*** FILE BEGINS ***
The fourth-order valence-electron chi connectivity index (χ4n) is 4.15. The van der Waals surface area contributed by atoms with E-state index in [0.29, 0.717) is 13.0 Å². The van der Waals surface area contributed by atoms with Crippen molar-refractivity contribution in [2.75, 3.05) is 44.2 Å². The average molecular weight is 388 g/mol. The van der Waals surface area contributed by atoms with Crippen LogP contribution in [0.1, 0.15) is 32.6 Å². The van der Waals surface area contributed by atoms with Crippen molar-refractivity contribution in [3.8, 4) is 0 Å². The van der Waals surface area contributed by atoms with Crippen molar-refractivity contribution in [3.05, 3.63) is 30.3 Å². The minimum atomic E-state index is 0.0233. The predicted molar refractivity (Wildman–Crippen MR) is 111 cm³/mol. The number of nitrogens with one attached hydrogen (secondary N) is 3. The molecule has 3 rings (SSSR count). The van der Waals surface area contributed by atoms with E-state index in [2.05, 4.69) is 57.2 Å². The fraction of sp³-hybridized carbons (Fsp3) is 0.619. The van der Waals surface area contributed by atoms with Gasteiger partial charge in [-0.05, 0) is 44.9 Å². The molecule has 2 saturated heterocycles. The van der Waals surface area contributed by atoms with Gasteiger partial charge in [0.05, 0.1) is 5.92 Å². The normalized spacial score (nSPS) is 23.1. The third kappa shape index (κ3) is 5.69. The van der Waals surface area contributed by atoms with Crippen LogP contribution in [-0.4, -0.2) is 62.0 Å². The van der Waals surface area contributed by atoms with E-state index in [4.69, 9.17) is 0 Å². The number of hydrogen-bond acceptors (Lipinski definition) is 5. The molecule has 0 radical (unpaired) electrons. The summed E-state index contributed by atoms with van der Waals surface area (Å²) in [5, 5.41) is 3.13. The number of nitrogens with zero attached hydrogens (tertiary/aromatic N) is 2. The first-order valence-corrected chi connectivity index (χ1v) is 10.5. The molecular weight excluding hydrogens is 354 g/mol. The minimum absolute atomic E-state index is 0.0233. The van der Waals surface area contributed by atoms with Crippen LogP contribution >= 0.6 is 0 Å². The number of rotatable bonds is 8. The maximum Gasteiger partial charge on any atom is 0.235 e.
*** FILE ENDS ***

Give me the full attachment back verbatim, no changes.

The fourth-order valence-electron chi connectivity index (χ4n) is 4.15. The van der Waals surface area contributed by atoms with E-state index in [0.29, 0.717) is 13.0 Å². The van der Waals surface area contributed by atoms with Crippen molar-refractivity contribution in [2.75, 3.05) is 44.2 Å². The average molecular weight is 388 g/mol. The van der Waals surface area contributed by atoms with Crippen LogP contribution in [0.1, 0.15) is 32.6 Å². The van der Waals surface area contributed by atoms with Crippen molar-refractivity contribution in [3.8, 4) is 0 Å². The van der Waals surface area contributed by atoms with Crippen molar-refractivity contribution in [3.05, 3.63) is 30.3 Å². The minimum atomic E-state index is 0.0233. The predicted molar refractivity (Wildman–Crippen MR) is 111 cm³/mol. The number of nitrogens with one attached hydrogen (secondary N) is 3. The molecule has 3 rings (SSSR count). The van der Waals surface area contributed by atoms with E-state index in [2.05, 4.69) is 57.2 Å². The fraction of sp³-hybridized carbons (Fsp3) is 0.619. The van der Waals surface area contributed by atoms with Gasteiger partial charge in [-0.05, 0) is 44.9 Å². The molecule has 2 saturated heterocycles. The van der Waals surface area contributed by atoms with Gasteiger partial charge in [0.05, 0.1) is 5.92 Å². The normalized spacial score (nSPS) is 23.1. The third kappa shape index (κ3) is 5.69. The van der Waals surface area contributed by atoms with Crippen LogP contribution in [-0.4, -0.2) is 62.0 Å². The van der Waals surface area contributed by atoms with E-state index in [4.69, 9.17) is 0 Å². The number of hydrogen-bond acceptors (Lipinski definition) is 5. The molecule has 0 radical (unpaired) electrons. The summed E-state index contributed by atoms with van der Waals surface area (Å²) in [5, 5.41) is 3.13. The number of nitrogens with zero attached hydrogens (tertiary/aromatic N) is 2. The first-order valence-corrected chi connectivity index (χ1v) is 10.5. The molecular weight excluding hydrogens is 354 g/mol. The minimum absolute atomic E-state index is 0.0233. The van der Waals surface area contributed by atoms with Crippen LogP contribution >= 0.6 is 0 Å². The number of rotatable bonds is 8. The maximum Gasteiger partial charge on any atom is 0.235 e.